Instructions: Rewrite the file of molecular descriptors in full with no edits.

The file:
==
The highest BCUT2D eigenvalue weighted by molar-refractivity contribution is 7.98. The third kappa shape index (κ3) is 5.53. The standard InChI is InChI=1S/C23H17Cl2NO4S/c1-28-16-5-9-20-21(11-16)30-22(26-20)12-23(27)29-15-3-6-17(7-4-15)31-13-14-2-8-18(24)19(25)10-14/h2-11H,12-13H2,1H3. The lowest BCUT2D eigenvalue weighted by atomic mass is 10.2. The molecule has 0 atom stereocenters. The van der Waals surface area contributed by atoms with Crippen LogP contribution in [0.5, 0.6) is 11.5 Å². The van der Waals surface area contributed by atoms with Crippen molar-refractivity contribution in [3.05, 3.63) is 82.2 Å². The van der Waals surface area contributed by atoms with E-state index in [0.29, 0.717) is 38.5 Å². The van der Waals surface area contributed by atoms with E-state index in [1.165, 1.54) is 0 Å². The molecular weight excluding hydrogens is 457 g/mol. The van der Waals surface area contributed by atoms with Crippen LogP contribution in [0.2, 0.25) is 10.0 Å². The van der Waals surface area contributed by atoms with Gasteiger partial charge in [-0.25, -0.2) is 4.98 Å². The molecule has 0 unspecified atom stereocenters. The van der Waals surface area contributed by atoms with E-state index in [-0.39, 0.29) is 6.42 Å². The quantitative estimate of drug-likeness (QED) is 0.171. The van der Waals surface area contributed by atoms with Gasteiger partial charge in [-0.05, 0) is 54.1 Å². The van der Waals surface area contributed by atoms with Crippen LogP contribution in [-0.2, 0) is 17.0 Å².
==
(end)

The highest BCUT2D eigenvalue weighted by molar-refractivity contribution is 7.98. The third kappa shape index (κ3) is 5.53. The standard InChI is InChI=1S/C23H17Cl2NO4S/c1-28-16-5-9-20-21(11-16)30-22(26-20)12-23(27)29-15-3-6-17(7-4-15)31-13-14-2-8-18(24)19(25)10-14/h2-11H,12-13H2,1H3. The lowest BCUT2D eigenvalue weighted by atomic mass is 10.2. The molecule has 0 atom stereocenters. The van der Waals surface area contributed by atoms with Crippen LogP contribution in [0.5, 0.6) is 11.5 Å². The van der Waals surface area contributed by atoms with Crippen molar-refractivity contribution in [3.05, 3.63) is 82.2 Å². The van der Waals surface area contributed by atoms with E-state index in [0.29, 0.717) is 38.5 Å². The van der Waals surface area contributed by atoms with E-state index in [1.165, 1.54) is 0 Å². The molecular weight excluding hydrogens is 457 g/mol. The van der Waals surface area contributed by atoms with Crippen LogP contribution in [0.2, 0.25) is 10.0 Å². The van der Waals surface area contributed by atoms with Gasteiger partial charge in [-0.25, -0.2) is 4.98 Å². The molecule has 0 unspecified atom stereocenters. The van der Waals surface area contributed by atoms with E-state index in [-0.39, 0.29) is 6.42 Å². The quantitative estimate of drug-likeness (QED) is 0.171. The van der Waals surface area contributed by atoms with Gasteiger partial charge in [-0.05, 0) is 54.1 Å². The van der Waals surface area contributed by atoms with Crippen LogP contribution in [-0.2, 0) is 17.0 Å².